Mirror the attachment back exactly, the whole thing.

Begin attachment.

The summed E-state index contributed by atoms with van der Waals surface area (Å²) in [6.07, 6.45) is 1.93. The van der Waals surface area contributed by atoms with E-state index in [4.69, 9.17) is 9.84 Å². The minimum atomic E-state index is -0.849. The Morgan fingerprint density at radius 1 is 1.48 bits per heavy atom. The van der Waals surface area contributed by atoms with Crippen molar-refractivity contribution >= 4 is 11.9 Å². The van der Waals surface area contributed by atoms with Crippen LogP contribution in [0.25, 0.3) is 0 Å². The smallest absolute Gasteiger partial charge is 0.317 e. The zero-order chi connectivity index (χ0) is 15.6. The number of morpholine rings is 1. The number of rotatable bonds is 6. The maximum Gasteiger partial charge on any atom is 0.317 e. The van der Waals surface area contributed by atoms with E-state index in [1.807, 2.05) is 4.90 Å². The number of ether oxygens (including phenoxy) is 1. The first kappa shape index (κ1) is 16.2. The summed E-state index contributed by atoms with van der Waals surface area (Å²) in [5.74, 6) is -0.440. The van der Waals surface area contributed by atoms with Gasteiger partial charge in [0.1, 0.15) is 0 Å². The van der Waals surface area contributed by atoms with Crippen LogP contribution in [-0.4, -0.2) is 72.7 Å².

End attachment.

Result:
The summed E-state index contributed by atoms with van der Waals surface area (Å²) in [6.07, 6.45) is 1.93. The van der Waals surface area contributed by atoms with E-state index in [4.69, 9.17) is 9.84 Å². The minimum atomic E-state index is -0.849. The Morgan fingerprint density at radius 1 is 1.48 bits per heavy atom. The van der Waals surface area contributed by atoms with Crippen molar-refractivity contribution >= 4 is 11.9 Å². The van der Waals surface area contributed by atoms with Crippen LogP contribution in [0.25, 0.3) is 0 Å². The smallest absolute Gasteiger partial charge is 0.317 e. The zero-order chi connectivity index (χ0) is 15.6. The number of morpholine rings is 1. The number of rotatable bonds is 6. The maximum Gasteiger partial charge on any atom is 0.317 e. The van der Waals surface area contributed by atoms with E-state index in [1.807, 2.05) is 4.90 Å². The number of ether oxygens (including phenoxy) is 1. The first kappa shape index (κ1) is 16.2. The summed E-state index contributed by atoms with van der Waals surface area (Å²) in [5.74, 6) is -0.440. The van der Waals surface area contributed by atoms with Gasteiger partial charge in [0.1, 0.15) is 0 Å². The van der Waals surface area contributed by atoms with Crippen LogP contribution in [-0.4, -0.2) is 72.7 Å².